Diphosphines, sometimes called bisphosphanes, are organophosphorus compounds used as ligands in inorganic and organometallic chemistry. They are identified by the presence of two phosphino groups linked by a backbone, and are usually chelating.
Many widely used diphosphine ligands have the general formula Ar2P(CH2)nPAr2. These compounds can be prepared from the reaction of X(CH2)nX (X=halogen) and MPPh2 (M = alkali metal):
- Cl(CH2)nCl + 2 NaPPh2 → Ph2P(CH2)nPPh2 + 2 NaCl
Diphosphine ligands can also be prepared by other methods, such as from dilithiated reagents and chlorophosphines:
- XLi2 + 2 ClPAr2 → X(PAr2)2 + 2 LiCl (X = hydrocarbon backbone)
Another popular method involves the addition of secondary phosphines to vinylphosphines:
- Ph2PH + 2 CH2=CHPAr2 → Ph2PCH2-CH2PAr2
Chain length and coordinating properties
The short-chain diphosphine dppm tends to promote metal-metal interactions as illustrated by A-frame complexes. When the two phosphine substituents are linked by two to four carbon centres, the resulting ligands often chelate rings with a single metal. A common diphosphine ligand is dppe, which forms a five-membered chelate ring with most metals.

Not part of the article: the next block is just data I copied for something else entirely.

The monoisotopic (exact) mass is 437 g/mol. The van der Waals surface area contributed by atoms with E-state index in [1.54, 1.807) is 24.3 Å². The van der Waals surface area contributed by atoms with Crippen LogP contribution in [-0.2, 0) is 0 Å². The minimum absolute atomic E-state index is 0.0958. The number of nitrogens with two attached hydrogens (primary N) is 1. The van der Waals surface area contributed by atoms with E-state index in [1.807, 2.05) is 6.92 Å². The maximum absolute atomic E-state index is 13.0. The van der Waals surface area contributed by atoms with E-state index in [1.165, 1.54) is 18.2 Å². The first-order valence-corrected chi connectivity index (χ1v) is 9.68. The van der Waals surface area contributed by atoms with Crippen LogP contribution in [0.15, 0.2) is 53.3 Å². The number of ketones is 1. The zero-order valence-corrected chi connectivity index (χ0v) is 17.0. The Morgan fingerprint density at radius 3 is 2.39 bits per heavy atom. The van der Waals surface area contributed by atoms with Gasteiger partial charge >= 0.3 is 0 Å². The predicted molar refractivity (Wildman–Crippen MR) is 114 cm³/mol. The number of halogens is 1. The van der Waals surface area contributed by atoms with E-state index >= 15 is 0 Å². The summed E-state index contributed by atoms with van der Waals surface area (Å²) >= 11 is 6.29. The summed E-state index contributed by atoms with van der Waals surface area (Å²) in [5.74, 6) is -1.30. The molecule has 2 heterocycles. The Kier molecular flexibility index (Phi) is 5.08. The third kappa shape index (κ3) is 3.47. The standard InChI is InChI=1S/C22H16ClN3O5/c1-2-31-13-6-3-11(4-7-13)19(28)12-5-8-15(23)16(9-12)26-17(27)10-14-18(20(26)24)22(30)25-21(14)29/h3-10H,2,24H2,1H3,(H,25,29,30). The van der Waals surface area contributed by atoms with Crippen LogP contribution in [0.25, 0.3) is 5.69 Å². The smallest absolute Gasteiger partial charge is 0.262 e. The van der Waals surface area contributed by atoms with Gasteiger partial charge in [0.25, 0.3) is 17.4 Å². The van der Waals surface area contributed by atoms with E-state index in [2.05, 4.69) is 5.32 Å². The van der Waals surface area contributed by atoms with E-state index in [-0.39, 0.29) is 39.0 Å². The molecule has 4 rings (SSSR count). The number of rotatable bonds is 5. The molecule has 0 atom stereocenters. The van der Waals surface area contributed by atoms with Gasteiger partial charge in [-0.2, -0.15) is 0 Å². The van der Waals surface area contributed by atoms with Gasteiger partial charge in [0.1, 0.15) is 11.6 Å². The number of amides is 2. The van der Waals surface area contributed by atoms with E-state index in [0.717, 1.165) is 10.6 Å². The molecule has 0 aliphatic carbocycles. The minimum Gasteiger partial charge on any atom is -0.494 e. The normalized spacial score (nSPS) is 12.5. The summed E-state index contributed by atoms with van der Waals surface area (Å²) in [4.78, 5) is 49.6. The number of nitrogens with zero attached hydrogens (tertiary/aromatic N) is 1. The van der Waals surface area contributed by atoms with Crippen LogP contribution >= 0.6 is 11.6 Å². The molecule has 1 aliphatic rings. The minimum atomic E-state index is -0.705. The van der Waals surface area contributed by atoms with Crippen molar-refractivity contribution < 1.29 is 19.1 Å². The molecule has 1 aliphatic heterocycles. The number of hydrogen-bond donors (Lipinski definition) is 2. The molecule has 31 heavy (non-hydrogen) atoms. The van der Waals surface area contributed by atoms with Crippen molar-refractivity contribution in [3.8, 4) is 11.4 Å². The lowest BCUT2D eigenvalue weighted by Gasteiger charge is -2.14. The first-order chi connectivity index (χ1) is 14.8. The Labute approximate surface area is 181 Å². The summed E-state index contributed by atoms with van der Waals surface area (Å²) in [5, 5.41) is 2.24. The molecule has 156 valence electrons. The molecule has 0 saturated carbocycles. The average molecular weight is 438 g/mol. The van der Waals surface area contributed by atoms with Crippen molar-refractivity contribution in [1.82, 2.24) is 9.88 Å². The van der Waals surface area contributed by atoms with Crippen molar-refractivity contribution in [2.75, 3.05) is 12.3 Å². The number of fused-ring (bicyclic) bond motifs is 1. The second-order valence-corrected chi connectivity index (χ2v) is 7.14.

Some diphosphines, such as the extraordinary case of tBu2P(CH2)10PtBu2, give macrocyclic complexes with as many as 72 atoms in a ring.
To position phosphine donor groups trans on a coordination sphere, several atoms are required to link the donor centres and long-chain diphosphines are typically floppy and do not chelate well. This challenge has been resolved by the long but rigid diphosphine SPANphos. The bite angle of the diphosphine influences the reactivity of the metal center.
Some examples of non-chelating diphosphine also exist. Due to steric effect, these phosphorus atoms can not react with anything except a proton. 
Particularly common diphosphine ligands are shown in the table below:
(from which abbreviation derived)
|IUPAC Name (rarely used)|
|DIPAMP||derivative of phenylanisylmethylphosphine||Ethane-1,2-diylbis[(2-methoxyphenyl)phenylphosphane]|
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